In the past, replication often caused visions of slow behemoths attempting to traverse a tunnel even though their cargo was too tall. I'm sure you've heard the urban legend about the little girl who suggested deflating the tires of a semi-truck to lower it just enough to pass under an overpass for which it was just a few inches shy of clearing. Well, Active Directory replication under Windows 2000 Server seemed to function in much the same way . . . i.e. barely able to complete the necessary data transmission activities while often impeding network productivity.
Under Windows Server 2003, Active Directory replication is greatly improved. One of the most significant improvements to AD replication is the feature known as linked value replication. This feature allows individual or single values from a multi-value AD object to be replicated instead of forcing the whole object's collection of values to be replicated. This means that only the changes are transferred, rather than the entire object, which greatly reduces replication overhead, especially for large and complex objects. For example, adding a few members to a global group of 3,000 does not require all 3,003 user names to be transmitted to the other domain controllers. Instead, linked value replication lets you transmit only the three new names, which provides improved efficiency, speed and reliability.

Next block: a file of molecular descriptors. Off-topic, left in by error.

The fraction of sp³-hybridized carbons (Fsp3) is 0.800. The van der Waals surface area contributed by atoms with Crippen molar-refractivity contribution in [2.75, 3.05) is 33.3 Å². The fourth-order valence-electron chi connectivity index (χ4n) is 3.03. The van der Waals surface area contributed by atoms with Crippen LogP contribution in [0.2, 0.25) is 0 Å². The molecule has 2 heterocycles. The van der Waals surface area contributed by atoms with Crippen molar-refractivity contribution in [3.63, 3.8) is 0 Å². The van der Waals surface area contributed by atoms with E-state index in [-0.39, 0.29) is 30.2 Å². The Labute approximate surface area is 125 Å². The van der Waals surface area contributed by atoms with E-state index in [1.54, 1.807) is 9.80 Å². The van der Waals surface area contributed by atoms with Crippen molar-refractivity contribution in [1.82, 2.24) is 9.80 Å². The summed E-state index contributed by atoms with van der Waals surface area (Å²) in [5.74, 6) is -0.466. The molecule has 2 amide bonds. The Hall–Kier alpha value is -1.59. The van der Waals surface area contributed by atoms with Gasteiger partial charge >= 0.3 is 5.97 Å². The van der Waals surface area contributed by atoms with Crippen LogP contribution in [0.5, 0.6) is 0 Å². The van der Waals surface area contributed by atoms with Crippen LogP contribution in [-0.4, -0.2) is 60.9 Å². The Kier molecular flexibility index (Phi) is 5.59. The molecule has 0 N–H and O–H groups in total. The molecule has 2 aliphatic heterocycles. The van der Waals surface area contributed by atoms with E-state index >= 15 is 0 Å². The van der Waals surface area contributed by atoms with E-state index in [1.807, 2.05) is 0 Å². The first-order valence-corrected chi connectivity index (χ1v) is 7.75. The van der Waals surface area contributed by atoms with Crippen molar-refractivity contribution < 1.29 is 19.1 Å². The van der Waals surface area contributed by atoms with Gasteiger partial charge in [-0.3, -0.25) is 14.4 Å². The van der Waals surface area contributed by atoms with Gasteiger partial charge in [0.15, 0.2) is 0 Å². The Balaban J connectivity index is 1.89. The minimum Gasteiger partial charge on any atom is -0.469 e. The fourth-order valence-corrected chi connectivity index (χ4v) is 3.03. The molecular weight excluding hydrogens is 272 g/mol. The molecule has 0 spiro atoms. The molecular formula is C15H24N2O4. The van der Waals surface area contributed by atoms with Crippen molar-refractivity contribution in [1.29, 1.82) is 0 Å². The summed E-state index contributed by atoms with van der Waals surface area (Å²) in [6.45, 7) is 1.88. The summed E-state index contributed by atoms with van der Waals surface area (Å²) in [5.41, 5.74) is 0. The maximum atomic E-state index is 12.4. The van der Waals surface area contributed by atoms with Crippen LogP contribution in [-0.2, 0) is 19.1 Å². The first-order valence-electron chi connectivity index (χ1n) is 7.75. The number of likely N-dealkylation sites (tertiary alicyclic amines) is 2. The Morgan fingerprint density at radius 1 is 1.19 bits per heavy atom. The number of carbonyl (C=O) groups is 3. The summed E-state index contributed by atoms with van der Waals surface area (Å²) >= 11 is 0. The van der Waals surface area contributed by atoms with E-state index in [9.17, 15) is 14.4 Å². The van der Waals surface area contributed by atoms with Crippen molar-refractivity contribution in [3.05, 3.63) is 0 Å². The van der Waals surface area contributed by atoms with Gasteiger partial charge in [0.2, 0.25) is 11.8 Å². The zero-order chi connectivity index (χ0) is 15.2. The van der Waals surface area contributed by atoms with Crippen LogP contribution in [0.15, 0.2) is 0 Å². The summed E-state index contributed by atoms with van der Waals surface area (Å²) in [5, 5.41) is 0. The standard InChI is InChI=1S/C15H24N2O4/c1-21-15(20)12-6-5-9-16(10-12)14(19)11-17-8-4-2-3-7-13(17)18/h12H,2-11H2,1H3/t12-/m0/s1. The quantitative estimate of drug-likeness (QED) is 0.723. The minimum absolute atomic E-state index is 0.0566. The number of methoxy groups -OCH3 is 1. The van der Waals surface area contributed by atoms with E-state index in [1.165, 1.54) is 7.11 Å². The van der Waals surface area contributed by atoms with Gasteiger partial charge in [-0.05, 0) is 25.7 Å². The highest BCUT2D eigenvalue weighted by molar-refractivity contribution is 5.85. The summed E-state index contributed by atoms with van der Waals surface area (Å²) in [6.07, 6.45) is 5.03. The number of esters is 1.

By changing the way AD objects replicate, Microsoft was able to remove the maximum size limitation for AD
Remember, to take full advantage of the improvements to Active Directory -- you must deploy Windows Server 2003 domain controllers only.
James Michael Stewart has co-authored numerous books on Microsoft, security certification and administration and is a regular speaker at NetWorld+Interop. Michael holds the following certifications: MCSE, MCT, CTT+, CISSP, TICSA, CIW SA, CCNA, MCSE NT & W2K and iNet+. He can be reached at firstname.lastname@example.org.
This was first published in April 2005